I take solace in an online loser colony where fellow writers trade stories of always being the brides-maid and never the bride. Are you on there again? My husband shouts out, seeing me hunched over a keyboard my face buried in a glowing computer screen, the infant sleeping soundly in her crib. They are my people… I tell him. What are we without community?
Take a look at the acronyms of genre labeling and compare it to the classifieds. BF seeks WM (who likes cats) has become LF seeks A-icon (who likes cats). SF seeks YA powerhouse. Every day I discover a new identity of my writing because it’s what agents say they like. Wow, I can market myself as Speculative? I had no idea such labels existed. I’m just a wallflower if I call myself plain literary fiction. I gotta be flashy and exciting. I gotta put-out. So I’m Literary Fabulist. I’m Speculative. I’m Steampunk. I’m Historical…. Oh no, that screams grandpa, take a Viagra pill, puh-lease. Historical Thriller? YES!
Query letters often work like this:
DEAR AGENT X:
Paragraph 1: We both like to paint our toenails green, we’ve starred exactly the same types of things on Twitter, and so here’s my book.
Paragraph 2: Insert literary genius here….
Paragraph 3:The wrap up. Your platform:
I AM THE WHORE OF BABYLON AND ALL WILL LUST FOR MY WORDS.
And I totally understand that it might take you a year to get back to me, if at all.
Not getting a response on a full is like unbuckling your trench coat and flashing your naked body in a well-lit bedroom, then the audience to your nakedness walks out of the room without saying a word. You stand there, coat open, and wait until the polite six month rule for a nudge. When one year rolls around with no response, you relent and give up the ghost, shamefully shaking your head as you wrap the strap of your coat around your waist, with a double-knot, the wait having aged you another year and chipping away at your self-confidence. What just happened? Am I really that bad? At this rate, you’ll be lucky to snag an agent with an old-lady fetish.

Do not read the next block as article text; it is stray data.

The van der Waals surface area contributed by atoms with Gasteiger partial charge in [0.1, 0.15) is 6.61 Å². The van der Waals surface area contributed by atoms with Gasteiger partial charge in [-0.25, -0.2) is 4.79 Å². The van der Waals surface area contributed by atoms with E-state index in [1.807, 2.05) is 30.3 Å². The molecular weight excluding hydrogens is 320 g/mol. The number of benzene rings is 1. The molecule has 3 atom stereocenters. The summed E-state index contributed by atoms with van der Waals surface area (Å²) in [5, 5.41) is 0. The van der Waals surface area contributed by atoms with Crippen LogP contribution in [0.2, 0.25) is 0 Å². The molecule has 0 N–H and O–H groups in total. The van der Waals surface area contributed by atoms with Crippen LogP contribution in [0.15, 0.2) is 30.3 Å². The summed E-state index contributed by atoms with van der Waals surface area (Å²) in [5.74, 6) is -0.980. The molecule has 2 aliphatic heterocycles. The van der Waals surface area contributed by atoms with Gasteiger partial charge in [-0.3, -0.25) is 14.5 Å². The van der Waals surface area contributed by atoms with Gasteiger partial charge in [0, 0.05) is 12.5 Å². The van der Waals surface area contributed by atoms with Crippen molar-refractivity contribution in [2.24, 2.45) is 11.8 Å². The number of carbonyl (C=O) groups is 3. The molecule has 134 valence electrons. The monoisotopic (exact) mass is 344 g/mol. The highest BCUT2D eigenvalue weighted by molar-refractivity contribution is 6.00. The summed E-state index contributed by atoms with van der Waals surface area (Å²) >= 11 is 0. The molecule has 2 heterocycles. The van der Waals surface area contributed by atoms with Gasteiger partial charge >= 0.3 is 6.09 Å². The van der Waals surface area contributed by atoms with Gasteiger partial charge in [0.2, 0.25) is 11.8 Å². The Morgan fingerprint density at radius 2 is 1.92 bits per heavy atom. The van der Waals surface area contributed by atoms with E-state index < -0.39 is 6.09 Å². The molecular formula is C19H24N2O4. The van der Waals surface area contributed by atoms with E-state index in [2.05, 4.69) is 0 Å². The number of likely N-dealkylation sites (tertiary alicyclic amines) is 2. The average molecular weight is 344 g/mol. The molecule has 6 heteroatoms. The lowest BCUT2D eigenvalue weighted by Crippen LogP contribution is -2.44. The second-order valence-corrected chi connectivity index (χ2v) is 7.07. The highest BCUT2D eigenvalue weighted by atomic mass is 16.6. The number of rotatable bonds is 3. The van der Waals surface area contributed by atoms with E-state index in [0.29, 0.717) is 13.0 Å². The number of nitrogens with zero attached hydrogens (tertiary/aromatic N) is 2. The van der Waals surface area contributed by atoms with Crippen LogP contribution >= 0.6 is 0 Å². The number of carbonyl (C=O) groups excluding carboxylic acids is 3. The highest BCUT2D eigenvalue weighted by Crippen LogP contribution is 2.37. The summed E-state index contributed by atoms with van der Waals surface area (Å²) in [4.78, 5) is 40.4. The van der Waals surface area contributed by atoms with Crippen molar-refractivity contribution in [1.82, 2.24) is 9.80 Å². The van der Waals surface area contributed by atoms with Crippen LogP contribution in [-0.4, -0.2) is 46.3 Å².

Celebrating ten years of marriage I look at my husband, savoring a morning coffee not yet cold.
Did I give you such a hard time?
You were worse. I pursued you for four years. I sat through silly boyfriends.
It was worth the wait, I snicker, then remember my literary quandary.
What happens when you enter the next circle of literary hell, the editor-writer relationship? Whips and chains? Black leather boots? It’s what I hear, anyway.
Stephanie Nina Pitsirilos is a public health crusader, writer and mom. Literary Cupid Struck: her works are represented by Adrienne Rosado of Stonesong Literary Agency. You can read more about her writing here.
What would lure me to such forbidden decadence, my love affair with the Mandarin? The Mandarin was warm, a balmy breath that wrapped around my naked neck, stripped of the winter scarves of Northern winters. This is what seduced me to hop on a plane into the Mandarin’s welcoming arms, a whisper that promised nights of unending pleasure, days of attentive pampering. There by the Sentinel of the River—the bronze Tequesta Indian blowing into a conch shell, a call to the waves and the sunlight that washes the perfection of your bodily architecture—begins my love affair. Already I catch wind of the familiar sweet cologne seeping out from the sliding doors that seal out the tropical heat. I enter the lobby and am immediately bathed in the Mandarin’s scent—the memories come back, the story replays again in my mind, the paradise that awaits, the inevitable goodbye. Already, I fear saying goodbye.
The Mandarin calls me by my name.